The Soul of the Stone

Ginés' friend, Joseph Spinden, told him about his uncle, Isamu Noguchi's atelier in Mure, a small Japanese village in Shikoku Island. The old Japanese-American sculptor spent his last years in this studio working with his assistant, Suzumi sensei.
"This is where Noguchi left his most powerful art statement at the end of his life - profound respect for the soul of the stone," Ginés thought.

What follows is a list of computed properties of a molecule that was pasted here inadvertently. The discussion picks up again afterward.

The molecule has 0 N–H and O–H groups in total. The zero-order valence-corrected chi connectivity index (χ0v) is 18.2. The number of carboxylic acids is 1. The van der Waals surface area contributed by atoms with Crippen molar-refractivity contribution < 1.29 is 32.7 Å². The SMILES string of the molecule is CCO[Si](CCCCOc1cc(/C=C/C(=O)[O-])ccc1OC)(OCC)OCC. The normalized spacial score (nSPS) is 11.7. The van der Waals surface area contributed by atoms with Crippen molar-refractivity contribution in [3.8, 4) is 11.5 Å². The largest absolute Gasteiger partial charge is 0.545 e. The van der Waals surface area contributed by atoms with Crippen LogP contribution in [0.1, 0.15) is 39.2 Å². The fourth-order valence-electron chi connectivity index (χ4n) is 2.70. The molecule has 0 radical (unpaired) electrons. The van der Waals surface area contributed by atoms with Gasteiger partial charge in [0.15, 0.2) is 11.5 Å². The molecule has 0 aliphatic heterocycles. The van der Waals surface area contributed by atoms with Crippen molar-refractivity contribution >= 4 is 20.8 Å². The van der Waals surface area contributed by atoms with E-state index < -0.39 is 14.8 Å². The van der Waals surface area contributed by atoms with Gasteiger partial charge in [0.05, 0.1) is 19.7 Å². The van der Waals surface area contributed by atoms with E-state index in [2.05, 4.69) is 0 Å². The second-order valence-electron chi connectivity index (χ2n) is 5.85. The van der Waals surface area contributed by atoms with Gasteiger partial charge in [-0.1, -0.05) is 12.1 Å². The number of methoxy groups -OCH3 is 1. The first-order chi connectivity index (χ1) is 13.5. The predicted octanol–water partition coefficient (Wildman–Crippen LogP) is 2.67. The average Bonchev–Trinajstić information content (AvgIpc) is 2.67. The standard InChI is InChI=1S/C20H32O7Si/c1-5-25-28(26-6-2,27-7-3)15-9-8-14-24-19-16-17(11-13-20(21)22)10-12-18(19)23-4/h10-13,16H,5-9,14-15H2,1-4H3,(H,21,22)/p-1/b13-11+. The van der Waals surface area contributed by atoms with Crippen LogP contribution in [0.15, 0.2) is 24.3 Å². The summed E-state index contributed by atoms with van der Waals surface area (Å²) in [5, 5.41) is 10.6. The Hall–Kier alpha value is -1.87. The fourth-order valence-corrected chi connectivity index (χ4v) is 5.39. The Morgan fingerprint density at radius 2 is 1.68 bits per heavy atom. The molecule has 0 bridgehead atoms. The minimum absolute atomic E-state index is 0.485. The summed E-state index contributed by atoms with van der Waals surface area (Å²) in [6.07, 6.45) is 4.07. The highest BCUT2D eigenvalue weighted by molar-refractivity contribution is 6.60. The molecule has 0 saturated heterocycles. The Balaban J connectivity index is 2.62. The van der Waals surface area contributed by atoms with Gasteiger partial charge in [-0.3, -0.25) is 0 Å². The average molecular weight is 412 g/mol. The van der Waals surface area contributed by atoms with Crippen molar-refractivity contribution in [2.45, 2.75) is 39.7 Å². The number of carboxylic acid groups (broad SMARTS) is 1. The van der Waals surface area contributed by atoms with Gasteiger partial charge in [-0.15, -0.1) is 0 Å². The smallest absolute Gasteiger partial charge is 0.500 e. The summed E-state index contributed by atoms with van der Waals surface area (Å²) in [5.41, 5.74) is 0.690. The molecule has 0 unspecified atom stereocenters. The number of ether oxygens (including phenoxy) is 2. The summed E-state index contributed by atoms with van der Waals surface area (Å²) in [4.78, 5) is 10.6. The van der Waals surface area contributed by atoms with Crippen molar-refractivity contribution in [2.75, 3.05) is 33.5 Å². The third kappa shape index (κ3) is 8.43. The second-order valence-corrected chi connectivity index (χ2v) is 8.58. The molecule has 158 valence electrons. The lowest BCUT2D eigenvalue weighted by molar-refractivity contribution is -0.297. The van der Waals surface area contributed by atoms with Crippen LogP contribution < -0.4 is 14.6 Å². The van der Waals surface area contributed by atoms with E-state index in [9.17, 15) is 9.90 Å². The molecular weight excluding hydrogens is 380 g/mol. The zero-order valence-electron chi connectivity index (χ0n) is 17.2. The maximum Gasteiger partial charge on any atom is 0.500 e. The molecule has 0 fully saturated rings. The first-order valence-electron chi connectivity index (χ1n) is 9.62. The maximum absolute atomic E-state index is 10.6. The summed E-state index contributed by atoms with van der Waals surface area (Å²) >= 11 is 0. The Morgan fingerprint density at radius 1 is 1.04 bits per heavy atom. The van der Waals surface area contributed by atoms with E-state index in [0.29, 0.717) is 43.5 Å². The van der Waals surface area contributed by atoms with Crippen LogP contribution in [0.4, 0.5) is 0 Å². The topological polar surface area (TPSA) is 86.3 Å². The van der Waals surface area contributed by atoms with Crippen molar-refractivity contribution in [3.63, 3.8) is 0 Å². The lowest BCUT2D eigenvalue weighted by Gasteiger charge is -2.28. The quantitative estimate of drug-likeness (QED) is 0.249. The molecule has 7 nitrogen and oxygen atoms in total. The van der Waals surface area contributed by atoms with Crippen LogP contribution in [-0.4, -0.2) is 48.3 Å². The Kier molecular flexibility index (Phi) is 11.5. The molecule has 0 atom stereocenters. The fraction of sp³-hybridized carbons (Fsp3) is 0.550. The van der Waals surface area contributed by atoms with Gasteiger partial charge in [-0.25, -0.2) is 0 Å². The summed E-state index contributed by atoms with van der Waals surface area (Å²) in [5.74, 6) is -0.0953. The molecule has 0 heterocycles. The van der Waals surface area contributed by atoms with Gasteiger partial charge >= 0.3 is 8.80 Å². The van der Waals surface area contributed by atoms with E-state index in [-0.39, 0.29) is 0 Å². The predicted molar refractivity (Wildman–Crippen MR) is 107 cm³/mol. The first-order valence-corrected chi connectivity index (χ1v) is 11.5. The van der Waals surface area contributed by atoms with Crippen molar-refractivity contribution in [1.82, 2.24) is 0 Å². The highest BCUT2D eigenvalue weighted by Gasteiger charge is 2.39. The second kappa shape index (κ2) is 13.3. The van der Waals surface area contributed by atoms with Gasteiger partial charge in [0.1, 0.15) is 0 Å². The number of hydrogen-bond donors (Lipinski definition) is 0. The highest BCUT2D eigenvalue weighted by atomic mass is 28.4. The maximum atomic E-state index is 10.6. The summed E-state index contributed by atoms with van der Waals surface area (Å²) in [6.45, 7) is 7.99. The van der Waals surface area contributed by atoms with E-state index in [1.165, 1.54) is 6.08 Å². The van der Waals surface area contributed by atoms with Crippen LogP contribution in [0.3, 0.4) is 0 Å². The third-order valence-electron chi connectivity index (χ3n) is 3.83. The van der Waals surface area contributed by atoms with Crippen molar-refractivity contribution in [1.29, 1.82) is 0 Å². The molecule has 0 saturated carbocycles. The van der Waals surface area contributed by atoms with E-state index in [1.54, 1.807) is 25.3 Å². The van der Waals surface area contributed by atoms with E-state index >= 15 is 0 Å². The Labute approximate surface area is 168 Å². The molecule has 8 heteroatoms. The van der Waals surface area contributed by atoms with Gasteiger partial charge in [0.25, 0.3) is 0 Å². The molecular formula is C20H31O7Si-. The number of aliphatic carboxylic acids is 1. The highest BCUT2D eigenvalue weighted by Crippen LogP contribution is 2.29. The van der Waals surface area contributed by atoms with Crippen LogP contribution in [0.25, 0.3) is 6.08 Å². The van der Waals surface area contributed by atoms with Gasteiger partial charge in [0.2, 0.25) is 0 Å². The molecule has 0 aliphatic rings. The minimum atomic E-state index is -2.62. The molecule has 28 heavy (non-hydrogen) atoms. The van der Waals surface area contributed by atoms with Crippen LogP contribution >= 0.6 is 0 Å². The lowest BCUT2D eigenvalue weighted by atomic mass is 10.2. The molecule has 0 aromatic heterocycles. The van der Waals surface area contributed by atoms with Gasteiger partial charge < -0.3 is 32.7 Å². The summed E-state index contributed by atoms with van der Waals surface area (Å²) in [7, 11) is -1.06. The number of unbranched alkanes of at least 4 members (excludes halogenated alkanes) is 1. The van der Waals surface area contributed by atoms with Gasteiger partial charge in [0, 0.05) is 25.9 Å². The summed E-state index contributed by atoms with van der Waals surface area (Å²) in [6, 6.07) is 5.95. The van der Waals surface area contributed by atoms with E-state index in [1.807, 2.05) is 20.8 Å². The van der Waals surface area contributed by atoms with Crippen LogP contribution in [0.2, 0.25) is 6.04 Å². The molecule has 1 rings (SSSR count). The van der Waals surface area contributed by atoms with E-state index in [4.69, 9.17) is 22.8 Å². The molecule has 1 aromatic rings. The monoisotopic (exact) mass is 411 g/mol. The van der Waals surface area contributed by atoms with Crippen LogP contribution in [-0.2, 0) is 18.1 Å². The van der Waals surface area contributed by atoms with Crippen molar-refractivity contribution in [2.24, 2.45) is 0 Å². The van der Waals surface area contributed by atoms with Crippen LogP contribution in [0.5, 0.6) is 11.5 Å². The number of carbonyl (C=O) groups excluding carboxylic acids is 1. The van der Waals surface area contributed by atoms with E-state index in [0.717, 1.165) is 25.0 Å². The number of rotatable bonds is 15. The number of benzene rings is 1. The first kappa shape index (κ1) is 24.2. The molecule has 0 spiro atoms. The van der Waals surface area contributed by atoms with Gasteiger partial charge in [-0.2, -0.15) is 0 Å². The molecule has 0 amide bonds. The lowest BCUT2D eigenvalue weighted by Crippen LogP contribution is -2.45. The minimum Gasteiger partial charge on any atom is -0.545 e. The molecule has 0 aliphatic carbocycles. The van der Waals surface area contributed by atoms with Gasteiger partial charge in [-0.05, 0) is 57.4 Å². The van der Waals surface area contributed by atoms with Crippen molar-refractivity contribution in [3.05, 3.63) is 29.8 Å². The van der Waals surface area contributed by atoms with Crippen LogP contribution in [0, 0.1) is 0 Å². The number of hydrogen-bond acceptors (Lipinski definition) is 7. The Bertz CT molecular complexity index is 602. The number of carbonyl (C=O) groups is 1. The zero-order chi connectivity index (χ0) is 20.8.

No word can describe its combined beauty and mysticism.
To the Spanish artist, a lone rock cut in half was the most impressive piece. Drawn to its strength, Ginés asked to be photographed next to it. Later, Suzumi sensei explained that before his master died, he broke the symbolic rock and requested that his ashes be placed in it.
A way for the sculptor to live forever.